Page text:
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Second Exposition of Amigos Alados in Tapalpa, May 2015 Second Exposition of Amigos Alados in Tapalpa, May 2015
July 16, 2015

To celebrate International Migratory Bird Day and our eighth year of Amigos Alados, we opened an exhibition entitled Amigos Alados and the Birds of the Sierra de Tapalpa in the Cultural Center in Tapalpa on May 2, 2015. The exhibition showed information about each of the 16 birds that Amigos Alados participants study, photos of the bird teams that the students formed with students from their partner classes in California, close to 260 drawings of the 16 birds, and information about the incredible migratory journey and the dangers the birds face along the way, as well as about the tri-national conservation effort between Canada, the United States and Mexico to protect birds and their habitat. Students shared what they have learned from Amigos Alados and what they like most about the program. Two of their favorite things were to exchange letters with their team members in California and to go bird watching. Also, they enjoyed the visits of Ornithologist Sarahy Contreras and her students from the Southern Coast University Center (CUCSUR) of the University of Guadalajara who presented engaging, hands on lessons about the life of birds. Other elements of the exhibition were a bird wing poster, more than 4 meters wide, to compare the wingspan of birds with the extension of our arms. Many of the adults who tried it almost equaled the wingspan of the Turkey Vulture. The exposition also featured an area dedicated to all the birds that have been observed in the Sierra de Tapalpa, including a large poster with photos and the birds’ common names in Spanish and English and their scientific names. Over 600 adults and children visited the exposition.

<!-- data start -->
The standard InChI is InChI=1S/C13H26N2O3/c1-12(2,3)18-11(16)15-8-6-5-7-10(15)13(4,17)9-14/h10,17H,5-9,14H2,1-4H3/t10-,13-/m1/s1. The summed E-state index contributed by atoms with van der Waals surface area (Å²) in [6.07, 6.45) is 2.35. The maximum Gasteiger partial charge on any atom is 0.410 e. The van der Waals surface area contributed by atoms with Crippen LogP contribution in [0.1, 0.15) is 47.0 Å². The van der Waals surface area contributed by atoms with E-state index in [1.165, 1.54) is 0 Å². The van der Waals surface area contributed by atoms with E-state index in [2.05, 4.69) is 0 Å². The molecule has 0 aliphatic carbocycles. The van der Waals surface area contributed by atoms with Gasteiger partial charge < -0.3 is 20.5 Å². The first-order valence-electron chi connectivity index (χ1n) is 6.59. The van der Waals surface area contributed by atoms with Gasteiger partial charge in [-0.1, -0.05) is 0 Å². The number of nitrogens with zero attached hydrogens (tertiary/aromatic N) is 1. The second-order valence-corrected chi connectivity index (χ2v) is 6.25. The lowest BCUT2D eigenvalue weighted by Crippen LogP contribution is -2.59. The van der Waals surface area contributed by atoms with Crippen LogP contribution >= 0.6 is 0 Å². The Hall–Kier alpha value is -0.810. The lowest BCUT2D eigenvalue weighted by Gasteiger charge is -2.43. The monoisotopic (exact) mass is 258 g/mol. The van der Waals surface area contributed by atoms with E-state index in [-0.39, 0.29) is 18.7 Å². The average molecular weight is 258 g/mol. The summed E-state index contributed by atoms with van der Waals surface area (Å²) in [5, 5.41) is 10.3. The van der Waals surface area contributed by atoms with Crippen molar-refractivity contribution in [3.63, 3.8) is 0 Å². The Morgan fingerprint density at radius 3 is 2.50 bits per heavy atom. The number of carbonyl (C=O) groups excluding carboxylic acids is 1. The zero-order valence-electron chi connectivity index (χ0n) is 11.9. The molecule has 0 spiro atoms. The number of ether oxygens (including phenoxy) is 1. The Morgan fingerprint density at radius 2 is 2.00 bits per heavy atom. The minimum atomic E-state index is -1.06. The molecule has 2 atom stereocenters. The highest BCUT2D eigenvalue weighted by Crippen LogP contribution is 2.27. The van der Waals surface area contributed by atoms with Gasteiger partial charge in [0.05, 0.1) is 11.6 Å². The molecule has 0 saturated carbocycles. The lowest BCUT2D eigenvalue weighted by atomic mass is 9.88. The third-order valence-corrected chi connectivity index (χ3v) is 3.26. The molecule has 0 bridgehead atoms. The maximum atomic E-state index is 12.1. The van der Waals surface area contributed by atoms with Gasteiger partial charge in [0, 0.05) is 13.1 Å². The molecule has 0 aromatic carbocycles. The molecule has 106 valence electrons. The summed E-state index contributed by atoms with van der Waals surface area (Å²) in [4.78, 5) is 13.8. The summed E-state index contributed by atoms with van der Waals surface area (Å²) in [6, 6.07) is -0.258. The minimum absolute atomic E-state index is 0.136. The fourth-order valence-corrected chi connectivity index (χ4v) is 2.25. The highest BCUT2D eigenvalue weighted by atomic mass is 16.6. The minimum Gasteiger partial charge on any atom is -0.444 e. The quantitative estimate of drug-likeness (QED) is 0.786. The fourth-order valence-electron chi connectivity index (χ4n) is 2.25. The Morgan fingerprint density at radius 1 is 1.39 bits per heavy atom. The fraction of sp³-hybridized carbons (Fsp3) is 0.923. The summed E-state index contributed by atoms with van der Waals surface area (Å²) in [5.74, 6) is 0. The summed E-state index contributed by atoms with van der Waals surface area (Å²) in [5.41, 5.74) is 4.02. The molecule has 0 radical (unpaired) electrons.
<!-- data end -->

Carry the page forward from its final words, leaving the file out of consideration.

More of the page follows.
Segunda exposicion Amigos Alados en Tapalpa Segunda exposicion Amigos Alados en Tapalpa
July 13, 2015

El primero de mayo 2015 inauguramos la exposición Amigos Alados y las Aves de la Sierra de Tapalpa en la Casa de Cultura en Tapalpa. Con esta exposición celebramos el Día Internacional de Aves Migratorias y nuestro octavo año de Amigos Alados. En la exposición había información sobre cada una de las 16 aves que estudiamos con Amigos Alados, fotos de los equipos que formaron los estudiantes con las clases compañeras, casi 260 dibujos de las 16 aves, mucha información sobre el increíble viaje de la migración, los peligros de las aves y los esfuerzos trinacionales para la protección de sus vidas y hábitat. Los estudiantes compartieron lo que hubieron aprendido con Amigos Alados y qué era lo que les gustaban más del programa. Una de sus cosas favoritas era escribir a y recibir cartas de sus miembros del equipo en California - e ir a observar aves. También les gustaban mucho las visitas de la Ornitóloga Sarahy Contreras con sus estudiantes del Centro Universitario de la Costa Sur (CUCSUR), y aprender sobre la vida de las diferentes aves. Otros elementos de la exposición eran una lona de más de 4 metros de ancho para comparar la envergadura de las alas de las aves con la extension de nuestros brazos. Muchos de los adultos que lo intentaron llegaron casi a las alas del Zopilote Aura. Había también una área dedicada a todas las aves que habían sido visto en la Sierra de Tapalpa, en la que hay un cartel grande con fotos e información de los nombres comunes de estas aves en español, los nombres científicos, y los nombres en inglés. Más de 600 niños y adultos visitaron la exposición.


Classroom Earth Classroom Earth
April 29, 2015

When you love both children and the natural world, the motivation is strong to teach children to care for the environment. This motive can lead a San Francisco Bay Area teacher into very fertile territory, thanks to Point Blue's STRAW Project - Students and Teachers Restoring a Watershed.